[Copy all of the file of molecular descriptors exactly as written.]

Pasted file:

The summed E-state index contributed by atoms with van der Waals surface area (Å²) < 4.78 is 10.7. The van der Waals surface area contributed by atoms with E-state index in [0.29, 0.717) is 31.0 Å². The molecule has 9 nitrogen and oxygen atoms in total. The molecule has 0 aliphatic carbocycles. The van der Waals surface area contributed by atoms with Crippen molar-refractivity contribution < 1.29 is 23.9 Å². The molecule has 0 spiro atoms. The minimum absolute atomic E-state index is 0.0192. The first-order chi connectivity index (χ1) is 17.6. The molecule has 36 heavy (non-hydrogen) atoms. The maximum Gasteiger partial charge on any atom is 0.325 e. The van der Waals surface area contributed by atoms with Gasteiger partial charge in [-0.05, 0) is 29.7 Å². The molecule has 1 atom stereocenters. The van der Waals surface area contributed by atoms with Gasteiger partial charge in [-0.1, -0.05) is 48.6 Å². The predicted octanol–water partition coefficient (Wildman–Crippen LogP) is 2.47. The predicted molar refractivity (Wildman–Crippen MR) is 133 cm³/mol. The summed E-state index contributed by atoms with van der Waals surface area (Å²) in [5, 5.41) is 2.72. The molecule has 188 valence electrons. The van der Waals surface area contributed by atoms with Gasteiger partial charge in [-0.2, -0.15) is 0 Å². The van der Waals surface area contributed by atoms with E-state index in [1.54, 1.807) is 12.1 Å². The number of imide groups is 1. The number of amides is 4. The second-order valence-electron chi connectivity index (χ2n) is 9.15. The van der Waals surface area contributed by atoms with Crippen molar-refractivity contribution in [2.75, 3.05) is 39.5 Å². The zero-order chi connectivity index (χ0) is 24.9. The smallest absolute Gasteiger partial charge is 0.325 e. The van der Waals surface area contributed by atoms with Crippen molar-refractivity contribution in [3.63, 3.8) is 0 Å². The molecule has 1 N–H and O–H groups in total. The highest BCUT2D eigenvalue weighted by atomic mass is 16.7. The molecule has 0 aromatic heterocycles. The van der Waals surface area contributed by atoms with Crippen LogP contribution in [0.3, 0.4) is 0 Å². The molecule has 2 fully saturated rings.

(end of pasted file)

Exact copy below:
The summed E-state index contributed by atoms with van der Waals surface area (Å²) < 4.78 is 10.7. The van der Waals surface area contributed by atoms with E-state index in [0.29, 0.717) is 31.0 Å². The molecule has 9 nitrogen and oxygen atoms in total. The molecule has 0 aliphatic carbocycles. The van der Waals surface area contributed by atoms with Crippen molar-refractivity contribution < 1.29 is 23.9 Å². The molecule has 0 spiro atoms. The minimum absolute atomic E-state index is 0.0192. The first-order chi connectivity index (χ1) is 17.6. The molecule has 36 heavy (non-hydrogen) atoms. The maximum Gasteiger partial charge on any atom is 0.325 e. The van der Waals surface area contributed by atoms with Gasteiger partial charge in [-0.05, 0) is 29.7 Å². The molecule has 1 atom stereocenters. The van der Waals surface area contributed by atoms with Gasteiger partial charge in [-0.1, -0.05) is 48.6 Å². The predicted octanol–water partition coefficient (Wildman–Crippen LogP) is 2.47. The predicted molar refractivity (Wildman–Crippen MR) is 133 cm³/mol. The summed E-state index contributed by atoms with van der Waals surface area (Å²) in [5, 5.41) is 2.72. The molecule has 188 valence electrons. The van der Waals surface area contributed by atoms with Gasteiger partial charge in [-0.2, -0.15) is 0 Å². The van der Waals surface area contributed by atoms with E-state index in [1.54, 1.807) is 12.1 Å². The number of imide groups is 1. The number of amides is 4. The second-order valence-electron chi connectivity index (χ2n) is 9.15. The van der Waals surface area contributed by atoms with Crippen molar-refractivity contribution in [2.75, 3.05) is 39.5 Å². The zero-order chi connectivity index (χ0) is 24.9. The smallest absolute Gasteiger partial charge is 0.325 e. The van der Waals surface area contributed by atoms with Crippen molar-refractivity contribution in [3.63, 3.8) is 0 Å². The molecule has 1 N–H and O–H groups in total. The highest BCUT2D eigenvalue weighted by atomic mass is 16.7. The molecule has 0 aromatic heterocycles. The van der Waals surface area contributed by atoms with Crippen LogP contribution in [0.3, 0.4) is 0 Å². The molecule has 2 fully saturated rings.